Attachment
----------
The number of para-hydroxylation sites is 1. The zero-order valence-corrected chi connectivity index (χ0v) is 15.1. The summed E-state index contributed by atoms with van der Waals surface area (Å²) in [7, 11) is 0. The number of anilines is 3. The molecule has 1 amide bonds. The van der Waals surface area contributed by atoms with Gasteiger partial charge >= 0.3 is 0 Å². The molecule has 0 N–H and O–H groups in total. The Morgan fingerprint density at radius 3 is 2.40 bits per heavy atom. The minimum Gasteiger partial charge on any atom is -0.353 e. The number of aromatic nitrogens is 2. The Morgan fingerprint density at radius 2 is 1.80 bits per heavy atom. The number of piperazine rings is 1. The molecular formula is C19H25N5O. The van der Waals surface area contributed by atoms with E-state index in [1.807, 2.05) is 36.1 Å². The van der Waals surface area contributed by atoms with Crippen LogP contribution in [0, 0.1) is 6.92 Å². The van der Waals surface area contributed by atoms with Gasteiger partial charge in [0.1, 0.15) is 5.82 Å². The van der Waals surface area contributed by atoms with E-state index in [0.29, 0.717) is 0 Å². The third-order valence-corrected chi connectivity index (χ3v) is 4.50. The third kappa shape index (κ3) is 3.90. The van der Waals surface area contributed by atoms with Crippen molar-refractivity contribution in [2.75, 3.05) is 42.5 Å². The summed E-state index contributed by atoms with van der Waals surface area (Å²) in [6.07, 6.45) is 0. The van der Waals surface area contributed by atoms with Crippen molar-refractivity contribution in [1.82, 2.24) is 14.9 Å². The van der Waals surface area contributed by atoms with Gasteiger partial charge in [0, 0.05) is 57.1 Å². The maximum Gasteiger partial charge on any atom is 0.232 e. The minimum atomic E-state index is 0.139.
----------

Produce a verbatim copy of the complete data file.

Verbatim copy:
The number of para-hydroxylation sites is 1. The zero-order valence-corrected chi connectivity index (χ0v) is 15.1. The summed E-state index contributed by atoms with van der Waals surface area (Å²) in [7, 11) is 0. The number of anilines is 3. The molecule has 1 amide bonds. The van der Waals surface area contributed by atoms with Gasteiger partial charge >= 0.3 is 0 Å². The molecule has 0 N–H and O–H groups in total. The Morgan fingerprint density at radius 3 is 2.40 bits per heavy atom. The minimum Gasteiger partial charge on any atom is -0.353 e. The number of aromatic nitrogens is 2. The Morgan fingerprint density at radius 2 is 1.80 bits per heavy atom. The number of piperazine rings is 1. The molecular formula is C19H25N5O. The van der Waals surface area contributed by atoms with E-state index in [1.807, 2.05) is 36.1 Å². The van der Waals surface area contributed by atoms with Crippen LogP contribution in [0, 0.1) is 6.92 Å². The van der Waals surface area contributed by atoms with Gasteiger partial charge in [0.1, 0.15) is 5.82 Å². The van der Waals surface area contributed by atoms with E-state index in [0.29, 0.717) is 0 Å². The third-order valence-corrected chi connectivity index (χ3v) is 4.50. The third kappa shape index (κ3) is 3.90. The van der Waals surface area contributed by atoms with Crippen molar-refractivity contribution in [2.75, 3.05) is 42.5 Å². The summed E-state index contributed by atoms with van der Waals surface area (Å²) in [6.07, 6.45) is 0. The van der Waals surface area contributed by atoms with Crippen molar-refractivity contribution in [1.82, 2.24) is 14.9 Å². The van der Waals surface area contributed by atoms with Gasteiger partial charge in [0, 0.05) is 57.1 Å². The maximum Gasteiger partial charge on any atom is 0.232 e. The minimum atomic E-state index is 0.139.